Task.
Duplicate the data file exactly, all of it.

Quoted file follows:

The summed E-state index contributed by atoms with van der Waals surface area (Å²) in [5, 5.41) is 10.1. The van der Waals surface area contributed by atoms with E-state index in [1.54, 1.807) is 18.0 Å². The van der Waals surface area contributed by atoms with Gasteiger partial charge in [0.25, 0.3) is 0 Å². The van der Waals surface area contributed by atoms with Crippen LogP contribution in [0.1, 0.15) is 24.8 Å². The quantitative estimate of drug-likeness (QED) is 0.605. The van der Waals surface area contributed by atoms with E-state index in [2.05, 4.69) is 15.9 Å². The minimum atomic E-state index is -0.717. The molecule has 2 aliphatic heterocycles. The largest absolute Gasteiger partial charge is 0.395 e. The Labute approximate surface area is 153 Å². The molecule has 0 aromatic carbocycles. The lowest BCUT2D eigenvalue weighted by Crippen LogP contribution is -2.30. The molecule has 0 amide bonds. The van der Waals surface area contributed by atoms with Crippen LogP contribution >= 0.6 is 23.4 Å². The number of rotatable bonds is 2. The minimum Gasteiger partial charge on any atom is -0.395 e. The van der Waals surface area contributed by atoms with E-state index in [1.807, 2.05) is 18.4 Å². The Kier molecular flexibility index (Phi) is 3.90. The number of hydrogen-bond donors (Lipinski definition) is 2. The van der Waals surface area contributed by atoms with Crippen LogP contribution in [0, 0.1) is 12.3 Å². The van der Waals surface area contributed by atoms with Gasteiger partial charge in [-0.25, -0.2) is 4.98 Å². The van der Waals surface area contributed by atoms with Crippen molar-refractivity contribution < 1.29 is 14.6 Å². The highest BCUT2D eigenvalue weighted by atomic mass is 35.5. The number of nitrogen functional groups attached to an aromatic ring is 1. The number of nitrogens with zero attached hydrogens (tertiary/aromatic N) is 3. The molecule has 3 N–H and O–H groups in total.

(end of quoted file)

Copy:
The summed E-state index contributed by atoms with van der Waals surface area (Å²) in [5, 5.41) is 10.1. The van der Waals surface area contributed by atoms with E-state index in [1.54, 1.807) is 18.0 Å². The van der Waals surface area contributed by atoms with Gasteiger partial charge in [0.25, 0.3) is 0 Å². The van der Waals surface area contributed by atoms with Crippen LogP contribution in [0.1, 0.15) is 24.8 Å². The quantitative estimate of drug-likeness (QED) is 0.605. The van der Waals surface area contributed by atoms with E-state index in [2.05, 4.69) is 15.9 Å². The minimum atomic E-state index is -0.717. The molecule has 2 aliphatic heterocycles. The largest absolute Gasteiger partial charge is 0.395 e. The Labute approximate surface area is 153 Å². The molecule has 0 aromatic carbocycles. The lowest BCUT2D eigenvalue weighted by Crippen LogP contribution is -2.30. The molecule has 0 amide bonds. The van der Waals surface area contributed by atoms with Crippen LogP contribution >= 0.6 is 23.4 Å². The number of rotatable bonds is 2. The minimum Gasteiger partial charge on any atom is -0.395 e. The van der Waals surface area contributed by atoms with E-state index in [1.807, 2.05) is 18.4 Å². The Kier molecular flexibility index (Phi) is 3.90. The number of hydrogen-bond donors (Lipinski definition) is 2. The van der Waals surface area contributed by atoms with Crippen LogP contribution in [0, 0.1) is 12.3 Å². The van der Waals surface area contributed by atoms with Gasteiger partial charge in [-0.25, -0.2) is 4.98 Å². The van der Waals surface area contributed by atoms with Crippen molar-refractivity contribution < 1.29 is 14.6 Å². The highest BCUT2D eigenvalue weighted by atomic mass is 35.5. The number of nitrogen functional groups attached to an aromatic ring is 1. The number of nitrogens with zero attached hydrogens (tertiary/aromatic N) is 3. The molecule has 3 N–H and O–H groups in total.